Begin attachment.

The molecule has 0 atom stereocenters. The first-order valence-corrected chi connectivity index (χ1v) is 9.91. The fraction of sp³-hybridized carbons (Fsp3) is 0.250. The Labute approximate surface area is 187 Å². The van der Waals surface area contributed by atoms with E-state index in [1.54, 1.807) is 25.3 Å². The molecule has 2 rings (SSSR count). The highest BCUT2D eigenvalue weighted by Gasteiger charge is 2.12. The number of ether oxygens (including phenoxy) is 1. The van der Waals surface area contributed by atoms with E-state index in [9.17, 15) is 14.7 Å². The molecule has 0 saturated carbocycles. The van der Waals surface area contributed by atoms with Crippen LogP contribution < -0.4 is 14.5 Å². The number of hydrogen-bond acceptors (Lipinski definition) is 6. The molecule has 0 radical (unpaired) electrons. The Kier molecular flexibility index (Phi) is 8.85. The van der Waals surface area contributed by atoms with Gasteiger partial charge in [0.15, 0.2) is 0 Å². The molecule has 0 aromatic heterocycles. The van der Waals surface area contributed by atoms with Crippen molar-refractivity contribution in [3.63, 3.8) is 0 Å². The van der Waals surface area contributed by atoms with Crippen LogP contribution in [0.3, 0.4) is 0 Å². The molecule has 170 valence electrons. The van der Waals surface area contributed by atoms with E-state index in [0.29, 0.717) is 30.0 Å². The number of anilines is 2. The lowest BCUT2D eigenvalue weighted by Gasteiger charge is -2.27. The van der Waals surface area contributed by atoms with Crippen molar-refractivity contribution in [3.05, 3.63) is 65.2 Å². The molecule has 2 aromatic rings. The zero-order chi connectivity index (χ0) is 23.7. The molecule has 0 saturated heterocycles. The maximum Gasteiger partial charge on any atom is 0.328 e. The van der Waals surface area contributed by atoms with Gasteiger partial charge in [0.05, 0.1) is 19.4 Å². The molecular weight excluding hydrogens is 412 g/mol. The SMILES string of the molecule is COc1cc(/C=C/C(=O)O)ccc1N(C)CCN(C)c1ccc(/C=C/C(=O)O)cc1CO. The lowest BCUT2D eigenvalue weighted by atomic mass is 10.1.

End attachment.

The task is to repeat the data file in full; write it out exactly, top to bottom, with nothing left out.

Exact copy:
The molecule has 0 atom stereocenters. The first-order valence-corrected chi connectivity index (χ1v) is 9.91. The fraction of sp³-hybridized carbons (Fsp3) is 0.250. The Labute approximate surface area is 187 Å². The van der Waals surface area contributed by atoms with E-state index in [1.54, 1.807) is 25.3 Å². The molecule has 2 rings (SSSR count). The highest BCUT2D eigenvalue weighted by Gasteiger charge is 2.12. The number of ether oxygens (including phenoxy) is 1. The van der Waals surface area contributed by atoms with E-state index in [9.17, 15) is 14.7 Å². The molecule has 0 saturated carbocycles. The van der Waals surface area contributed by atoms with Crippen LogP contribution < -0.4 is 14.5 Å². The number of hydrogen-bond acceptors (Lipinski definition) is 6. The molecule has 0 radical (unpaired) electrons. The Kier molecular flexibility index (Phi) is 8.85. The van der Waals surface area contributed by atoms with Gasteiger partial charge in [0.15, 0.2) is 0 Å². The molecule has 0 aromatic heterocycles. The van der Waals surface area contributed by atoms with Crippen molar-refractivity contribution in [3.63, 3.8) is 0 Å². The van der Waals surface area contributed by atoms with Crippen LogP contribution in [0.3, 0.4) is 0 Å². The molecule has 170 valence electrons. The van der Waals surface area contributed by atoms with E-state index in [0.29, 0.717) is 30.0 Å². The number of anilines is 2. The lowest BCUT2D eigenvalue weighted by Gasteiger charge is -2.27. The van der Waals surface area contributed by atoms with Crippen molar-refractivity contribution in [3.05, 3.63) is 65.2 Å². The molecule has 2 aromatic rings. The zero-order chi connectivity index (χ0) is 23.7. The molecule has 0 saturated heterocycles. The maximum Gasteiger partial charge on any atom is 0.328 e. The van der Waals surface area contributed by atoms with Gasteiger partial charge in [0.05, 0.1) is 19.4 Å². The molecular weight excluding hydrogens is 412 g/mol. The SMILES string of the molecule is COc1cc(/C=C/C(=O)O)ccc1N(C)CCN(C)c1ccc(/C=C/C(=O)O)cc1CO. The lowest BCUT2D eigenvalue weighted by atomic mass is 10.1.